Mark Shephard

Mark Shephard's picture
Dr
Mark
Shephard
Job Title: 
Senior Lecturer
Organisation: 
University of Strathclyde
Biography: 

Research includes: views on independence and nationalities; effects of social media on young people; whether social media has deliberative qualities; legislative impact on governments; youth parliaments; and image and voting behaviour. My most recent research on social media has been used to develop teaching guides and exercises for the classroom and has also been disseminated via a Political Studies Association youth politics publication, as well as having been adapted for a worldwide audience in a 2014 Tedx talk on Youtube (https://www.youtube.com/watch?v=I-YUVP7G524).

Project Job Role: 
Social media and the indyref

History

Blog
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Member for
4 years 11 months

Posts by this author:

In a blog originally published at What Scotland Thinks, Mark Shephard and Stephen Quinlan discuss the latest social media debate. Since our last contribution to this site both the online and offline campaigns have been in full swing. Offline there has been door-to-door canvassing, leafleting, parade... Read more
Post type: Blog entry
Mark Shephard, University of Strathclyde suggests that Federalism could save the Union, but then again, so might independence… This post originally appeared on the British Politics Group Blog The Yes campaign have wanted it more, been more organised and visible, and have offered more positives and h... Read more
Post type: Blog entry
This blog originally appeared on British Politics Group Blog On Sunday 4th May 2014, The Sunday Herald publicly backed the ‘Yes’ campaign on its front page stating “Sunday Herald says Yes”. The BBC published an online news story on this announcement and opened this up to online comments.The second h... Read more
Post type: Blog entry
As the independence referendum nears, and arguably as tensions rise, it is important that we engage with media critically and continue to communicate with one another with civility and respect. Building on our (Shephard, Quinlan, Paterson and Tagg) research of social media platforms of the Scottish... Read more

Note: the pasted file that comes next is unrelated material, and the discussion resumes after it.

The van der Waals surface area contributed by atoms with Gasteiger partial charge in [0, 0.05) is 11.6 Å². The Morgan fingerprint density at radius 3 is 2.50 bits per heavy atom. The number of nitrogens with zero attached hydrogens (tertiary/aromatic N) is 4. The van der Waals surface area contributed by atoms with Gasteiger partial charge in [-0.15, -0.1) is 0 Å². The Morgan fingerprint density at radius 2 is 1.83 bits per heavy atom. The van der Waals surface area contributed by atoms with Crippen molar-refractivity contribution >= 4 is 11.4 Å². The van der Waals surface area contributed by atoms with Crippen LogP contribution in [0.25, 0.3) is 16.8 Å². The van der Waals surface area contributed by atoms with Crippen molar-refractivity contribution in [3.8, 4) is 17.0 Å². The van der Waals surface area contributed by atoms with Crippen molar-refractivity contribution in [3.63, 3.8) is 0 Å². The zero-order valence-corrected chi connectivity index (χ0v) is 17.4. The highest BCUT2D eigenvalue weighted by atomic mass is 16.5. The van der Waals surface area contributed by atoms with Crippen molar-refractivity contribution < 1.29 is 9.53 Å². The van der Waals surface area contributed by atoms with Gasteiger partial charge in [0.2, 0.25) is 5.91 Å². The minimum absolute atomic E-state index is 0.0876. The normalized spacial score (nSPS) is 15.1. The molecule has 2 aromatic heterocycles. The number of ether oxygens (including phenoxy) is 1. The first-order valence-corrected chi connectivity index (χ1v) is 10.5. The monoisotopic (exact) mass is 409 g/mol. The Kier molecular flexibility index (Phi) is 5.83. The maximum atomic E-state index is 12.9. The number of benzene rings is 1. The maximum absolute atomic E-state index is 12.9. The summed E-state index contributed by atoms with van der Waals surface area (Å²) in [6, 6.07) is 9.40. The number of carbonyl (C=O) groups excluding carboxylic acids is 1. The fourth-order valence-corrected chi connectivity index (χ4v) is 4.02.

Post type: Blog entry
In a post recently published on Discover Society, Mark Shephard and Stephen Quinlan of the University of Strathclyde analyse the social media engagement of the Yes Scotland and Better Together campaigns. In 2012, 33 million British people accessed the Internet every day, more than double the number... Read more
Post type: Blog entry
This blog originally appeared on What Scotland Thinks So far as the polls are concerned the ‘no’ side are clearly ahead in the referendum race. But are they also ahead when it comes to engaging with their supporters?  After all the enthusiasm of some nationalists for letting their views be known vi... Read more
Post type: Blog entry

Latest blogs

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    Proposed revisions to the Basque Statute of Autonomy have revealed underlying tensions but the fault lines are not where an outside observer might assume they would be. They are fundamental and political and, explains Michael Keating, unlikely to be resolved by technocratic debate.

  • 16th October 2018

    Bavaria’s long-dominant party, the conservative Christian Social Union (CSU), has reached its worst election result in 60 years. As well as causing a headache for Angela Merkel, argues Patrick Utz, this political earthquake reveals Bavaria’s predicament between regionalism and populism,.

  • 15th October 2018

    As the buildup to the EU Council meeting reaches fever pitch, Richard Parry explains that deals at dawn may work in Brussels but they don't always play to the home crowd.

  • 13th October 2018

    Theresa May’s efforts to keep her DUP allies onside may, suggests Prof Nicola McEwen, end up easing Nicola Sturgeon’s path to independence following any subsequent referendum on the subject.

  • 12th October 2018

    The Commission on Justice in Wales, chaired by Lord Thomas of Cwmgiedd, will further clarify the legal and political identity of Wales within the UK constitution. Doing so, explains Prof Dan Wincott, will also bring clarity to the enduring significance of other territorial legal jurisdictions.

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